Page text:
In the past, an office was simply about its functionality. Today, it’s more about expressing core values by using each surface to communicate a cohesive statement about the organization or company.
As a consequence, interior design has evolved; to mould comfortable and functional interior spaces that reflect that company’s brand both internally to staff and externally to other stakeholders.
The design process is all about creating functional buildings that look good on the outside and work well on the inside, enhancing learning or productivity, or inspiring thought and creativity.
The blend of functional purpose and aesthetics is important: it’s estimated that a person with a full-time job will spend an average of 1,800 hours every year in his office.
Using color and combinations of color are fundamental ways to create a multifunctional space, because color gives texture, shadow, and perspective. Color provides the visual contexts in which buildings are set, and where interior spaces can function to best effect – whether in the boardroom or bathroom.
Use and User Design
Increasingly, designers are – either formally or informally – using research methodologies to find out how people really use space and what they want from that space. This is particularly true in high-stress locations such as schools, offices, hospitals, and residential care homes.
Increasingly, it’s now about user design.
In other words, the office is becoming an environment that is stimulating and motivating – and which also recognizes how the very nature of work is expanding to include teleworking or fully remote workers.
Building interior spaces around the needs of the individual — rather than the general function of “work” — is a process that recognizes that all of us operate best in environments that inspire us to learn better, be more productive, and feel happier.
Cradle to CradleÃƒâ€š ®
Interior design also considers how to protect our environment, and the carpet sector is rising to the challenge. Carpeting is typically replaced every seven years, despite usually having a guaranteed life of 10-25 years.
That means that a lot of perfectly good carpeting is thrown away every year, just because it’s faded or dated.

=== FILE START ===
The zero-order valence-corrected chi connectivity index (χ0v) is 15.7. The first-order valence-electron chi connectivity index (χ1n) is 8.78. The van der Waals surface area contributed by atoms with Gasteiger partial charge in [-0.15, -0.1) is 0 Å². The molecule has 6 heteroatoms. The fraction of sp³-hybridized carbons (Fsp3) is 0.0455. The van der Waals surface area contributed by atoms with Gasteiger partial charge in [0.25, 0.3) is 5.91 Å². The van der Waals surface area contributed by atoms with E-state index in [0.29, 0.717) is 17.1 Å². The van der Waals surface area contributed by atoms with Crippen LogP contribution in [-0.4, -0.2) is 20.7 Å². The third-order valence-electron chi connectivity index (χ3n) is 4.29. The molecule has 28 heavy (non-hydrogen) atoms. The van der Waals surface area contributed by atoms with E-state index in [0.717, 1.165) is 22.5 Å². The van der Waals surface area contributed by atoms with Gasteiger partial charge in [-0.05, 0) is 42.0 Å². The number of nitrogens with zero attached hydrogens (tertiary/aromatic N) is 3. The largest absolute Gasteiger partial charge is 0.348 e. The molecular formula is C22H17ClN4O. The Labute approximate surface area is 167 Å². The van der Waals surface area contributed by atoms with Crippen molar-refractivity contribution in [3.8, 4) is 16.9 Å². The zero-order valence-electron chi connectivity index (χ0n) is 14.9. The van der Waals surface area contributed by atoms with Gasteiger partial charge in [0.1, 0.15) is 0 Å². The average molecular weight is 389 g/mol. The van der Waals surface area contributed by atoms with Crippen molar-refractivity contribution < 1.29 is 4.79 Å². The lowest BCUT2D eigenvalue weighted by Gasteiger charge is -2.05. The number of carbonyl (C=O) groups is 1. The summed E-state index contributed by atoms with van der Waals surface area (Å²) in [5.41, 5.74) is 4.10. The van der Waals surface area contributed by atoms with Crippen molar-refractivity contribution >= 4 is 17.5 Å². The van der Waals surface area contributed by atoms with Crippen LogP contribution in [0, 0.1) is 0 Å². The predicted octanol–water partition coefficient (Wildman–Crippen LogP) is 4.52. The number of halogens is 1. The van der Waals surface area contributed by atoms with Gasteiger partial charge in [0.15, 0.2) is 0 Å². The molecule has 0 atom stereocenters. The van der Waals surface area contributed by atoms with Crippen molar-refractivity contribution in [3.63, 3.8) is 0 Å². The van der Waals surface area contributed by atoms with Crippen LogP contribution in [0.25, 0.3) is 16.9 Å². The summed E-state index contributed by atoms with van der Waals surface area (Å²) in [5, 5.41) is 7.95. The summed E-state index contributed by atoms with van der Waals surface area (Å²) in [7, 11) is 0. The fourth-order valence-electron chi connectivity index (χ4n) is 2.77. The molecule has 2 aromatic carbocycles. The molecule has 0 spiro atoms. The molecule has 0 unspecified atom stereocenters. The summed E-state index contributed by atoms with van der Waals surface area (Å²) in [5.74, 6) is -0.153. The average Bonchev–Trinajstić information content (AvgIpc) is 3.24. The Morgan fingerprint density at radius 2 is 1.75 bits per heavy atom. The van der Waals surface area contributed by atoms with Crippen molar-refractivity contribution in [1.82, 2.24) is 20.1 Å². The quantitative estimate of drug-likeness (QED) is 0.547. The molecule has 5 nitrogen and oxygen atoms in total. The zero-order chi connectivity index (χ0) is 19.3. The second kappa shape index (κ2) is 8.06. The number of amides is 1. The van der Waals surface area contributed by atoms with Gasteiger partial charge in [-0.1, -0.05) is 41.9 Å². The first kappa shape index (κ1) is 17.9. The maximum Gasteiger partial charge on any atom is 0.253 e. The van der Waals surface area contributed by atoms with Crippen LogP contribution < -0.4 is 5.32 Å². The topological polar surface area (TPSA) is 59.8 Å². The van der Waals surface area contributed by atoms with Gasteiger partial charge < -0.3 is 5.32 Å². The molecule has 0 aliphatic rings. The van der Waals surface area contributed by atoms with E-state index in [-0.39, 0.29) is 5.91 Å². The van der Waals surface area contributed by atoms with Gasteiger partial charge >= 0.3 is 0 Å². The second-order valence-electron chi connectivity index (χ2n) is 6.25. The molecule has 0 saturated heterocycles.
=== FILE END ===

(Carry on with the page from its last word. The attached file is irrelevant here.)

That adds up to millions of square feet of carpet every year, and most of it is left to rot in landfill sites — where it takes 50 years for natural fibers such as wool to break down. It also takes 250,000 years for man-made fibres such as nylon to degrade.
Fortunately, much of that material could be used again. And the carpet industry is taking it seriously. Some manufacturers are:
- Reducing waste at source by using “natural” materials such as wool or sustainable plant fibres – most commonly, sisal, cotton, seagrass, jute, or coconut coir
- Using open-cell polyurethane foam – a post-industrial waste from the automotive industry, an innovative way of using someone else’s trash – for carpet backing
- Recycling polyethylene terephthalate (PET) plastic beverage bottles to make polyester carpet fibers. (In fact, plastic bottles from Yellowstone National Park are being sold to make carpet backing.)
- Using renewable soyabean and celceram, a refined material recovered from coal-fired power stations, for carpet backing
For us at Desso, we’re adopting a new theory of Cradle to CradleÃƒâ€š ® eco-effectiveness by making products that work within a circular rather than a linear economy.
Cradle to CradleÃƒâ€š ® sounds deceptively simple, but it actually turns conventional sustainability on its head, because convention is all about a language of negatives. The green convention talks about “minimizing” human impacts, “zero footprints,” “banning” harmful substances, or “reducing” energy use.
Instead, Cradle to CradleÃƒâ€š ® models itself on the living environment, where materials are constantly being transformed without losing their capacity as nutrients. However, rotten apples are not recycled back into new apples: instead, they are transformed by chemical and other processes into nutrients for other organisms. In nature, nothing is wasted; everything is reused.
As in nature, Cradle to CradleÃƒâ€š ® eliminates the concept of waste because all waste becomes tomorrow’s raw materials or nutrients.
It’s a circular business approach that embraces the consumer, and not only to develop carpet ranges that are creative, hard-wearing, and fit for purpose. It’s a strategy that encourages health and wellness, and it places a real priority on people and the environment.
It may still be human creativity that drives interior design, but the new agenda must also embrace innovations in sustainability.